If I had an ideological objection to the theory of gravity the way some people object to the theory of evolution, I would ignore all the data it explains, and shout: What a load of rubbish! There is no objective evidence for dark matter and dark energy. They are hypothesizing enormous quantities of undetectable material merely to protect their precious theory. There is no such thing as gravity! The whole theory is a hoax!
     I cannot see how this approach is any less appropriate than the attitude of those who pounce on perceived difficulties in the theory of evolution. Indeed, it is more appropriate. The problems involved in gravitational theory are real, and admitted by the experts. The things which the critics claim cannot be explained by evolution, in the vast majority of cases, can be explained by it. They are just not knowlegeable enough to understand it.
     The theory of evolution is "just a theory", just like the theory of gravity, and heliocentrism is. It also cannot be proved - if you mean reaching 100% rather than 99.99% certainty. It is just very, very good at explaining the diversity of life in the world: the natural classification of animals and plants, the uniformity of the genetic code, vestigial organs, the jerry-built structure of most life forms, embryology, biogeography, the fossil record, the actual observed changes over time, to name just a few. In popular books these are asserted as evidence for evolution, but that is really putting the cart before the horse. It is better to say that these are the observations for which evolution is the best explanation. It is even effective in prediction - in this case, the prediction that transitional forms would be found, which they have been, in great numbers.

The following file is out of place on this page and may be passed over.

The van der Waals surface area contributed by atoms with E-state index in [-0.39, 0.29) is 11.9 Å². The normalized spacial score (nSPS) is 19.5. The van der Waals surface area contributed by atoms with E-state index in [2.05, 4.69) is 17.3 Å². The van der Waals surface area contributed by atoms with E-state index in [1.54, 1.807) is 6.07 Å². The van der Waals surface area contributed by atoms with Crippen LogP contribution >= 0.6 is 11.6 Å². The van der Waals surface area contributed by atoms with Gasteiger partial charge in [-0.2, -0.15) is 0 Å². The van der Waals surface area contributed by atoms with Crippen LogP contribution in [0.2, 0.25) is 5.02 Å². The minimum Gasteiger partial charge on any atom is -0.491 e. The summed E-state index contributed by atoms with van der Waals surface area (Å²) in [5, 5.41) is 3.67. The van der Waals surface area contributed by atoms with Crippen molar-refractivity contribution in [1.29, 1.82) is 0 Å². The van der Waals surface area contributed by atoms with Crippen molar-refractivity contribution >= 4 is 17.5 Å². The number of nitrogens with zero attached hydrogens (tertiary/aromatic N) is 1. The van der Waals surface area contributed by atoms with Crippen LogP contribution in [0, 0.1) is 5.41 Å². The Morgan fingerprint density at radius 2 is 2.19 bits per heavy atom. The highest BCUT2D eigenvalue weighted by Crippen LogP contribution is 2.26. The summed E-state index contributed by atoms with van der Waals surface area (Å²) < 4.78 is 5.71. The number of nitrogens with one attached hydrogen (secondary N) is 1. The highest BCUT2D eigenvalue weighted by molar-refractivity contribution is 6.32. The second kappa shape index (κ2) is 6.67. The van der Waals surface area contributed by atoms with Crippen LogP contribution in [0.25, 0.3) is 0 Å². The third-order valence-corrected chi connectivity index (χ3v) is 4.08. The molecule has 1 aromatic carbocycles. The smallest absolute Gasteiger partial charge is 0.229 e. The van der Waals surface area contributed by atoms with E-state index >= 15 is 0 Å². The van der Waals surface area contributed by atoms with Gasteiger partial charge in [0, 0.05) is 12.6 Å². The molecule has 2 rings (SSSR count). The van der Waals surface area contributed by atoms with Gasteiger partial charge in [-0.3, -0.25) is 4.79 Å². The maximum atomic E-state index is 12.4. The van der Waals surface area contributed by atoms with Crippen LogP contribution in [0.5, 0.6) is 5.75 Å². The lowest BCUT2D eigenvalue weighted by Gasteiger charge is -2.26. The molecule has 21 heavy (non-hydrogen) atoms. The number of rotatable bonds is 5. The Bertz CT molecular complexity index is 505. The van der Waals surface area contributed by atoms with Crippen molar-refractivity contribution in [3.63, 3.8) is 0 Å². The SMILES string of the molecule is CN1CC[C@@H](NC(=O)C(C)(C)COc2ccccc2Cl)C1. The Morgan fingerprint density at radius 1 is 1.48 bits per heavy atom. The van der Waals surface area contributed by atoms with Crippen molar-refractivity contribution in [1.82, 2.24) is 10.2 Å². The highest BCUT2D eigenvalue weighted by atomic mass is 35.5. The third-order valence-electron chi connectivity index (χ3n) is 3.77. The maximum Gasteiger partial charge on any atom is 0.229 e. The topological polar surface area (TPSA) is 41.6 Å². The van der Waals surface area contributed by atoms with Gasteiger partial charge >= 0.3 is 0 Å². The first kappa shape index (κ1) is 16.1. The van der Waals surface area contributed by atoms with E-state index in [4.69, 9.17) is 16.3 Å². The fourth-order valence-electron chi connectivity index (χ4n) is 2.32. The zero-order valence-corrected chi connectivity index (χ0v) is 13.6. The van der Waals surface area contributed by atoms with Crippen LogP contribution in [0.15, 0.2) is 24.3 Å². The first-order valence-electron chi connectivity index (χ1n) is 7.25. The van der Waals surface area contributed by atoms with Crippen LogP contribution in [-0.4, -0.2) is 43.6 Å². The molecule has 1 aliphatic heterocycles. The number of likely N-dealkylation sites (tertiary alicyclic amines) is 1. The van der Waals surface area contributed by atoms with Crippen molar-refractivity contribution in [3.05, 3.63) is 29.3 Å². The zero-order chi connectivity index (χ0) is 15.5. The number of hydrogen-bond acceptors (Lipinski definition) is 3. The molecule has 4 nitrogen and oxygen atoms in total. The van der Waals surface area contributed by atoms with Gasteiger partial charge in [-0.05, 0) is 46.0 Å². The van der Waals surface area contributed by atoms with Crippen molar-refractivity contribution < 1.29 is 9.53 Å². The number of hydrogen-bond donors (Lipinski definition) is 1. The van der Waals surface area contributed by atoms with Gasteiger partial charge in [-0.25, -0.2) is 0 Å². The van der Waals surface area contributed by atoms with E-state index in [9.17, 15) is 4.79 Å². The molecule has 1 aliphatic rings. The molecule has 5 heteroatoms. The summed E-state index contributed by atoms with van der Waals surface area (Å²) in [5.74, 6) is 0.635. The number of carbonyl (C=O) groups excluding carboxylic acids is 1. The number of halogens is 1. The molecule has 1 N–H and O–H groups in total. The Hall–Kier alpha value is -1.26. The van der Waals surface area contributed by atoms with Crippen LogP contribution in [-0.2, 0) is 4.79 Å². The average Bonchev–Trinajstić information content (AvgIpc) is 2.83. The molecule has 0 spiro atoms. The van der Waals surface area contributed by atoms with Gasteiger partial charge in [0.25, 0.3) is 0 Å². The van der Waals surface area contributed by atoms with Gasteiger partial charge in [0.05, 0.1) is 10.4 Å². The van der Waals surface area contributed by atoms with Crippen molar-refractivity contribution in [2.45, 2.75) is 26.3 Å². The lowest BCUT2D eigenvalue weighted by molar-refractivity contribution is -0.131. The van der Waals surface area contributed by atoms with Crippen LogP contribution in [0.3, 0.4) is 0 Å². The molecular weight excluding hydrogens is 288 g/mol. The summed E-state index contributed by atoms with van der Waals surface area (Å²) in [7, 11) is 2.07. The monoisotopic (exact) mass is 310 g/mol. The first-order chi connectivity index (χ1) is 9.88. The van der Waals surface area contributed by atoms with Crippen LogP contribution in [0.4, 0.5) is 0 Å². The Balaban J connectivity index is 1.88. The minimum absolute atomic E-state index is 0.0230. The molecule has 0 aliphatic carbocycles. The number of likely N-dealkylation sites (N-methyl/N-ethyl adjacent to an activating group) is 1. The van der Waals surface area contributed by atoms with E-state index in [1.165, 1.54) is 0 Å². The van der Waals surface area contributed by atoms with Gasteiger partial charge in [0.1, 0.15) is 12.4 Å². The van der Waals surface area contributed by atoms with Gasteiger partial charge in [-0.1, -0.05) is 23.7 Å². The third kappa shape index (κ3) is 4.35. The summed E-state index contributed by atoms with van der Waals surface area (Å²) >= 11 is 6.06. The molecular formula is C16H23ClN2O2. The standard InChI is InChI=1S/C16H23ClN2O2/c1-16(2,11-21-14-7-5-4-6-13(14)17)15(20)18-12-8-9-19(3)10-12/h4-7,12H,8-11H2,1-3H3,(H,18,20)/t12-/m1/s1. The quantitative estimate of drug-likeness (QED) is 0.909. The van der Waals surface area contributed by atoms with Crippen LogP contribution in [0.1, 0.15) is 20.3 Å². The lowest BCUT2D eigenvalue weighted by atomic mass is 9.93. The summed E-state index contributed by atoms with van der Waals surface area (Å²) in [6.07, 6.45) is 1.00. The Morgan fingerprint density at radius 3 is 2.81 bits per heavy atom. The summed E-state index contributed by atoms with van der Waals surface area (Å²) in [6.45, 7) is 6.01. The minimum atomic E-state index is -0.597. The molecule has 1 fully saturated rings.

Anyone interested in the truth about the most common criticisms of the theory might wish to check the FAQ of the excellent Talkorigins site.
     A couple of other points need to be raised. Firstly, a theory is valid only for the data which it seeks to explain. Gravitational theory does not explain electro-magnetism, nor the quantum theory the movement of planets. Similarly, the theory of evolution seeks to explain only the differentiation of life forms over time. It is not intended to explain the origin of life itself, let alone the origin of the earth, or of the universe. The only reason some people think it should is that they the imagine the theory is some sort of conspiracy to get rid of the Creator. On the contrary, it is the antievolutionists' silly arguments which are a stumbling block to belief by educated people.
     Ironically, this might have something to do with a second phenomenon I have noticed: some recent evolution websites have been captured by militant atheists. We never used to have to deal with this nonsense. I don't know how many of my lecturers and fellow students were believers when I was at university - I know there were some - because it was not considered an issue. Indeed, I remember some discussion during a field trip when one of the students, not known to be religious, stated, "I don't think this is inconsistent with the Bible," and nobody contradicted her. It would have made an interesting discussion if someone had.